On the final day of the session, Assembly members heeded the concerns raised by the California Chamber of Commerce a coalition of more than 110 organizations and stopped a last-minute greenhouse gas (GHG) emissions reduction proposal.
AB 2133 (Quirk; D-Hayward), a job killer, would have arbitrarily changed the State’s greenhouse gas (GHG) reduction goal from 40% of 1990 levels by 2030 to 55%. By the State’s own estimate, this proposal would have forced 17 million gas-powered cars off the road in the next 10 years. AB 2133 died in the final hour of the session when the Assembly failed to concur in Senate amendments, 37-22.
The CalChamber-led coalition opposing AB 2133 included business, agriculture, industry groups and local chambers of commerce.
“We are relieved AB 2133 failed passage and grateful to the legislators who voted no on the measure,” said CalChamber President and CEO Jennifer Barrera in a September 1 statement. “It is clear this measure would have been detrimental to our economy. The bill threatened the state with excessive costs that would have hurt both California residents and businesses.”
Opposed Bills Stopped
Also stopped in the closing days of the session were the following:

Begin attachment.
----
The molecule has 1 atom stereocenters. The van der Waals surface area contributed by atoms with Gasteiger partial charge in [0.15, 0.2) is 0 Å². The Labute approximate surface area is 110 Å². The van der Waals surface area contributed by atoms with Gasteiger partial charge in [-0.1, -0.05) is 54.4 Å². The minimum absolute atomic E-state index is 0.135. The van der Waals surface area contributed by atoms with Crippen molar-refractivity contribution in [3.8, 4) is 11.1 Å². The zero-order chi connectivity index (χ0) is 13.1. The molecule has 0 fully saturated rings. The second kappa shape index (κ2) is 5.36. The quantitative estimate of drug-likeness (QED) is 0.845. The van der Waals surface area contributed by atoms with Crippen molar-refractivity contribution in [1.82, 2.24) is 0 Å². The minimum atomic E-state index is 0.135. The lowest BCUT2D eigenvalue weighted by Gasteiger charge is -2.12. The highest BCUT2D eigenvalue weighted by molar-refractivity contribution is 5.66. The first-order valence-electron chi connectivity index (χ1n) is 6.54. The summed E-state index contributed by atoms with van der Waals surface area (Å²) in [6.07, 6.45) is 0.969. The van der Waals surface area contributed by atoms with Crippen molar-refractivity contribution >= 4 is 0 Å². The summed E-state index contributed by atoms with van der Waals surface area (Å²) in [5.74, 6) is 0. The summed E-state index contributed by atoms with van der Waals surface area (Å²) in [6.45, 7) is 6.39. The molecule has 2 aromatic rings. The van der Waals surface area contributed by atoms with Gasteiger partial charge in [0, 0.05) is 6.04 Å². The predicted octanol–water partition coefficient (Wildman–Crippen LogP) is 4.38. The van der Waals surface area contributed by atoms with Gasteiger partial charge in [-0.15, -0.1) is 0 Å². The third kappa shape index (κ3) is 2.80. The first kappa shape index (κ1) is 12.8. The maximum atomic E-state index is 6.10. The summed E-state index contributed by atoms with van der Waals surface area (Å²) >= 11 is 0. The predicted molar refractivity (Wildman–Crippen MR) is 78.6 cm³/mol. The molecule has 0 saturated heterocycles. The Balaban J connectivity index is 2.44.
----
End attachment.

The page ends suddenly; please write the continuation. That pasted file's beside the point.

• SB 260 (Wiener; D-San Francisco) Increased Regulatory Burden. Imposes a mandatory climate tracking, auditing, and cap on climate emissions that will fall heavily on all California businesses, impacting competitiveness and increasing costs. The unworkable, dangerous and costly mandate will do nothing to stop the climate crisis while hurting California businesses and leading to increased costs of goods and services for Californians. Fell short of the votes needed in the Assembly on August 31, 37-25.
• SB 1149 (Leyva; D-Chino) Disclosure of Trade Secrets, Increased Litigation, and Outlawing Settlement Practices. Re-writes longstanding use of protective orders in lawsuits, as well as outlawing non-disclosure agreements as part of settlements based on vague terminology. Will force companies to settle early so as to avoid public release of broad documents sought in discovery, as well as overwhelm California courts with unprecedented discovery fights as companies seek to protect their trade secrets. Fell short of votes needed to pass the Assembly on August 29, 31-18.
• AB 2201 (Bennett; D-Ventura) Groundwater. Adds new regulatory layer to groundwater well permitting processes, even in sustainable basins. Increases costs and liability risks associated with well permitting. Inconsistent with the Governor’s March 2022 executive order and the goals outlined in the Governor’s August 11, 2022 Water Supply Strategy, which emphasizes the need for local agencies to have flexibility in managing groundwater resources. The strategy also emphasizes the need for more groundwater storage, and the bill’s definition of “well interference” threatens the viability of water banking projects. Assembly concurrence in Senate amendments still pending when the Assembly adjourned on September 1.
• AB 437 (Kalra; D-San Jose) Exclusivity Options. Prohibits use of exclusivity clauses in acting contracts, which undermines collective bargaining in the film industry and will result in lower value contracts and job loss. Placed on Senate Inactive File, August 22.